How to Plant New Trees

Planting Deciduous Trees & Shrubs

Deciduous trees and shrubs, by definition, are plants that lose their leaves and go dormant in winter.  As with any anything planted in this area they greatly benefit from the addition of organic matter into the soil.  A good liquid starter fertilizer - specifically formulated for newly-transplanted trees and shrubs (not new lawn fertilizer) - will feed the plant for the first growing season.  The use of Root Stimulator® used at weekly intervals for the first month will greatly enhance the survivability of  your new shrub.  Don’t forget to water!


 1) DIG a hole that is the same depth, no deeper!, than the depth of the root ball and at least twice as wide.  The hole should be rough-sided, not smooth or compacted.  In heavy clay soil, plant the root ball 4-6” higher than the existing grade, and slope soil off of top of root ball.

2) MIX Cotton Boll compost or peat moss into the soil at a ratio of 2 to 1.  If you feel you have extremely poor soil, also add topsoil and change the ratio to 1/3 peat moss or compost, 1/3 your soil, and 1/3 new topsoil.

We recommend Myke Tree & Shrub Transplanter, which is a beneficial fungus that helps promote stronger, healthier root growth.

3) ADD  FERTI*LOME Start N’ Grow fertilizer to the hole, mixing with soil on the bottom.  This is designed to slowly feed the plant for the first growing season without burning the delicate new root system. 

4) SET plant in hole so that the top of the root ball is level with surrounding soil. Plants in plastic pots MUST be taken out of the pot.  Gently loosen outer roots from root ball before setting in the hole. If drainage is a problem raise 1/3 of the root ball higher than the soil line.  Lift  plant by the root ball, avoid using the stem as a handle. Leave burlap / wire baskets on the root ball. Fold burlap away from the top of the root ball to be covered later with mulch. Cut strings and/or wires after root ball is set and placement is finished. If string is synthetic - remove it.  Natural strings will decompose.

5) FILL hole 1/2 full with soil mix and tamp firmly. Water and then add remaining soil.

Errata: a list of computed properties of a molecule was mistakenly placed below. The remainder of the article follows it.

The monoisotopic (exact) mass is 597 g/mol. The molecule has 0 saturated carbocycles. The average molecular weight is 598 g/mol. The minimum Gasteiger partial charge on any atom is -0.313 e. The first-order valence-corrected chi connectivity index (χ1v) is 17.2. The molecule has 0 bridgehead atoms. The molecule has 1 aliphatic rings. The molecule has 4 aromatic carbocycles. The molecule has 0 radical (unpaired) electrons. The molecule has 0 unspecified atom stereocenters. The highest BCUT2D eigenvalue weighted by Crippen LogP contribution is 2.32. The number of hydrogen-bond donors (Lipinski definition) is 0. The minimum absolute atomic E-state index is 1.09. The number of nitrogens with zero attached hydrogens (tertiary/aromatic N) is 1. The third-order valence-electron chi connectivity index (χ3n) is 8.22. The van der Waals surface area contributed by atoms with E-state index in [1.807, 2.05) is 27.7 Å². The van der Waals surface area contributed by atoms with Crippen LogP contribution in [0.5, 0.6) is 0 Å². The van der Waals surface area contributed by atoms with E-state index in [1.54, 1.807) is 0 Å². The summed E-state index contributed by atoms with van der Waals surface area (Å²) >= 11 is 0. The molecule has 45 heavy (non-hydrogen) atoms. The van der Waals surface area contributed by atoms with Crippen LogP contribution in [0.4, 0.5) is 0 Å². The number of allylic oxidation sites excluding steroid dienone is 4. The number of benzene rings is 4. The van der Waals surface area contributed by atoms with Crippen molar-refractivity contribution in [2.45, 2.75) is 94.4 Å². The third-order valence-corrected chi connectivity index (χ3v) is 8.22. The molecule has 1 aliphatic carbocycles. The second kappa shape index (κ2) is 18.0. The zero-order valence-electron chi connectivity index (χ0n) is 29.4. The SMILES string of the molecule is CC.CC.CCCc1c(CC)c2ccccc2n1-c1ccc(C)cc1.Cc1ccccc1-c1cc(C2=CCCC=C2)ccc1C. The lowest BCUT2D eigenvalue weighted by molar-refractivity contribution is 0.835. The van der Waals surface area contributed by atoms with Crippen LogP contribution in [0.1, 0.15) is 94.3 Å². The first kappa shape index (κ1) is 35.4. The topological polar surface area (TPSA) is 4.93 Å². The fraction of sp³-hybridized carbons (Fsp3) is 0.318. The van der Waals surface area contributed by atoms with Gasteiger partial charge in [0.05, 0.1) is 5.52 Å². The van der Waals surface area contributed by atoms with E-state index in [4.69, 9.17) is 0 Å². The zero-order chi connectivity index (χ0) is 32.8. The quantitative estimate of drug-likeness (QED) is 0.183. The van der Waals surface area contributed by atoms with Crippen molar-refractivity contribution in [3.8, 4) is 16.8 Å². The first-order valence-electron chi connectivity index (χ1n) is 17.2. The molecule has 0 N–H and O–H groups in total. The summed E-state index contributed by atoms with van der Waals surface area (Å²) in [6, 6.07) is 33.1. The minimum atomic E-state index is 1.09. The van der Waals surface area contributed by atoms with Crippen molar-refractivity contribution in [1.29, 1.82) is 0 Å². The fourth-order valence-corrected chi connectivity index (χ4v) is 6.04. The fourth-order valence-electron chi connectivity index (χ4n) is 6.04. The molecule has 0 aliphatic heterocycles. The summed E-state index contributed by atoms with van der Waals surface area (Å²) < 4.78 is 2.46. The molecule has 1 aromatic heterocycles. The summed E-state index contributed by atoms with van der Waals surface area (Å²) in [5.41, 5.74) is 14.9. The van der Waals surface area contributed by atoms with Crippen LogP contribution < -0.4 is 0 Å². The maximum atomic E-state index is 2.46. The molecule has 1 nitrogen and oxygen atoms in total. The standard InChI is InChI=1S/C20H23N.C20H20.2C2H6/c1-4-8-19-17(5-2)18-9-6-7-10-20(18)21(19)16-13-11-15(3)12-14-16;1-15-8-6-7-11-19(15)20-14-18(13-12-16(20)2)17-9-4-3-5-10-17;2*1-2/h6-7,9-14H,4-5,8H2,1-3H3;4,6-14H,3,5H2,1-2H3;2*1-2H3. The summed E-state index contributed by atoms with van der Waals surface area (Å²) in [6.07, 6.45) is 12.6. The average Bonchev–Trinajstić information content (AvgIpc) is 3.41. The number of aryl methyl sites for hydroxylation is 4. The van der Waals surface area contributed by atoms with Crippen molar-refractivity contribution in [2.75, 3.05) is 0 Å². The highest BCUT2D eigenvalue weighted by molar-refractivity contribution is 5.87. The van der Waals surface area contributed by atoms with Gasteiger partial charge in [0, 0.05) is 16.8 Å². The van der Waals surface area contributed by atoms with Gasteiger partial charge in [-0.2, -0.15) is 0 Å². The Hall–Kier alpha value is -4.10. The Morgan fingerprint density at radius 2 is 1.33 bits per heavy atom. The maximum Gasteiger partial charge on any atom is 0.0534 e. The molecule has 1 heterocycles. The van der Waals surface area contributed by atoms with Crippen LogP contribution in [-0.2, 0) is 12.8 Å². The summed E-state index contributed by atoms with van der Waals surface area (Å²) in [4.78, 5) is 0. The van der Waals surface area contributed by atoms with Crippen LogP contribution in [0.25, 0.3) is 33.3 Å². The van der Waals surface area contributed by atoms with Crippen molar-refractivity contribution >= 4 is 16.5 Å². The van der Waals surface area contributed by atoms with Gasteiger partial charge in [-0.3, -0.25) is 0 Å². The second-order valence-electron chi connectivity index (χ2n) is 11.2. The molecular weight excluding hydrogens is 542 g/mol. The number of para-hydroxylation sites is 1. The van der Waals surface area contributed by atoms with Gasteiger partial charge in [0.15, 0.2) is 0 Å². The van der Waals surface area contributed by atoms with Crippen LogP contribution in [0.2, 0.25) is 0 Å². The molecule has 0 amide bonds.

6) WATER in after planting with FERTI-LOME ROOT STIMULATOR., according to label directions. Then use once per week for 3-4 weeks. We use this product on our tree plants!

Spring / Summer planting
: Initially you will probably need to check the moisture levels after the
first watering to see how quickly your soil dries out. Based on these observations you will water when needed. Water in the mornings if possible.  A slow trickle will thoroughly soak and saturate the soil to the bottom of the hole.

Note the time it takes to water and use this as a
reference for future watering. 

Slowly wean the plant to watering every 3-4 days. By the fifth
week you should be watering every 5-7 days.  Continue watering every 5-7 days (1”/week) through the first summer or asneeded to provide adequate moisture. Occasionally you may need additional watering if it is extremely windy and/or hot.

Fall/Winter planting: Do not water as often in fall as the leaves are not actively growing.  Use the above guidelines but add 2 days between each step. i.e.: every 3-4 days initially then stretch to 5-7 days and 7-10 days.  Rain only counts once and then only if we get more than 1/2 inch of rain.

Lawn Irrigation systems cannot be the sole source of water on new plantings.  They simply do not penetrate to the full depth of the root zone.

7) MULCH after watering with an organic mulch to a depth of 2-3” to help control weeds and retain moisture.  Do not pile against trunk.

8) STAKING & MULCHING is recommended on trees over 4 feet tall.  Two to three stakes are recommended.  Stakes should hold the tree firmly but allow some swaying.  Don’t allow wires or ropes to dig into the bark.   Be sure to remove stakes after the first growing season.

Full Features Nursery & Landscape Center - proudly serving the commercial landscaping and residential landscaping, lawn and garden needs in Kansas City, Smithville, Platte City, Kearney and the surrounding Northland areas since 2003.

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